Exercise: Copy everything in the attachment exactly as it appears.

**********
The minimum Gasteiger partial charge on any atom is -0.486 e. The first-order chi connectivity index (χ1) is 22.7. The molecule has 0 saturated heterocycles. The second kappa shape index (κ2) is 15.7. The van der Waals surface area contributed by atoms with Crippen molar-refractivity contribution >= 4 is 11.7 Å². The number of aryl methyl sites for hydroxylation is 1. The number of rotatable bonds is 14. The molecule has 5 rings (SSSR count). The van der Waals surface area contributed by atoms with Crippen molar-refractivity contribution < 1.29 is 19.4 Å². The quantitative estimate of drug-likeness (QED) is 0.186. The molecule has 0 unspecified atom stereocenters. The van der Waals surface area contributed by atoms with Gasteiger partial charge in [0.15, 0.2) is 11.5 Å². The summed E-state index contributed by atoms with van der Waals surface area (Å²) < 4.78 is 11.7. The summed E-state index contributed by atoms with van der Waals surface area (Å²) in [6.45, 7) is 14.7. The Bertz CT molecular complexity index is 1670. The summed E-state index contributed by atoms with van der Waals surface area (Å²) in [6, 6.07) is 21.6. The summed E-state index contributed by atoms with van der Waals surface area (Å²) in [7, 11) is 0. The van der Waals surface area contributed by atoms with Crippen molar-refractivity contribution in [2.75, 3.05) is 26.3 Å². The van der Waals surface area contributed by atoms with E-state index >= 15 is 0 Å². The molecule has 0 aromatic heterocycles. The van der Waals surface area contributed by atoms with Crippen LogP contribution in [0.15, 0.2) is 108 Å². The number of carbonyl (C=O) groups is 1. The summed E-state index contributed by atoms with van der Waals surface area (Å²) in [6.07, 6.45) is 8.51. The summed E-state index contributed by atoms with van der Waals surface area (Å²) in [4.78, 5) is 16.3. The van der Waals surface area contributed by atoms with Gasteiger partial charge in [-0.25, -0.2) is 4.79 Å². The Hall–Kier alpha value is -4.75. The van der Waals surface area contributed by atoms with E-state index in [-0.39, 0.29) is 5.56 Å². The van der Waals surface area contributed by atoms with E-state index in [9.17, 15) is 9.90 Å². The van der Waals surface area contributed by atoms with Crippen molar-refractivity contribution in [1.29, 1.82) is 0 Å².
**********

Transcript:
The minimum Gasteiger partial charge on any atom is -0.486 e. The first-order chi connectivity index (χ1) is 22.7. The molecule has 0 saturated heterocycles. The second kappa shape index (κ2) is 15.7. The van der Waals surface area contributed by atoms with Crippen molar-refractivity contribution >= 4 is 11.7 Å². The number of aryl methyl sites for hydroxylation is 1. The number of rotatable bonds is 14. The molecule has 5 rings (SSSR count). The van der Waals surface area contributed by atoms with Crippen molar-refractivity contribution < 1.29 is 19.4 Å². The quantitative estimate of drug-likeness (QED) is 0.186. The molecule has 0 unspecified atom stereocenters. The van der Waals surface area contributed by atoms with Gasteiger partial charge in [0.15, 0.2) is 11.5 Å². The summed E-state index contributed by atoms with van der Waals surface area (Å²) < 4.78 is 11.7. The summed E-state index contributed by atoms with van der Waals surface area (Å²) in [6.45, 7) is 14.7. The Bertz CT molecular complexity index is 1670. The summed E-state index contributed by atoms with van der Waals surface area (Å²) in [6, 6.07) is 21.6. The summed E-state index contributed by atoms with van der Waals surface area (Å²) in [7, 11) is 0. The van der Waals surface area contributed by atoms with Crippen molar-refractivity contribution in [2.75, 3.05) is 26.3 Å². The van der Waals surface area contributed by atoms with E-state index >= 15 is 0 Å². The molecule has 0 aromatic heterocycles. The van der Waals surface area contributed by atoms with Crippen LogP contribution in [0.15, 0.2) is 108 Å². The number of carbonyl (C=O) groups is 1. The summed E-state index contributed by atoms with van der Waals surface area (Å²) in [6.07, 6.45) is 8.51. The summed E-state index contributed by atoms with van der Waals surface area (Å²) in [4.78, 5) is 16.3. The van der Waals surface area contributed by atoms with Gasteiger partial charge in [-0.25, -0.2) is 4.79 Å². The Hall–Kier alpha value is -4.75. The van der Waals surface area contributed by atoms with E-state index in [-0.39, 0.29) is 5.56 Å². The van der Waals surface area contributed by atoms with E-state index in [9.17, 15) is 9.90 Å². The van der Waals surface area contributed by atoms with Crippen molar-refractivity contribution in [1.29, 1.82) is 0 Å².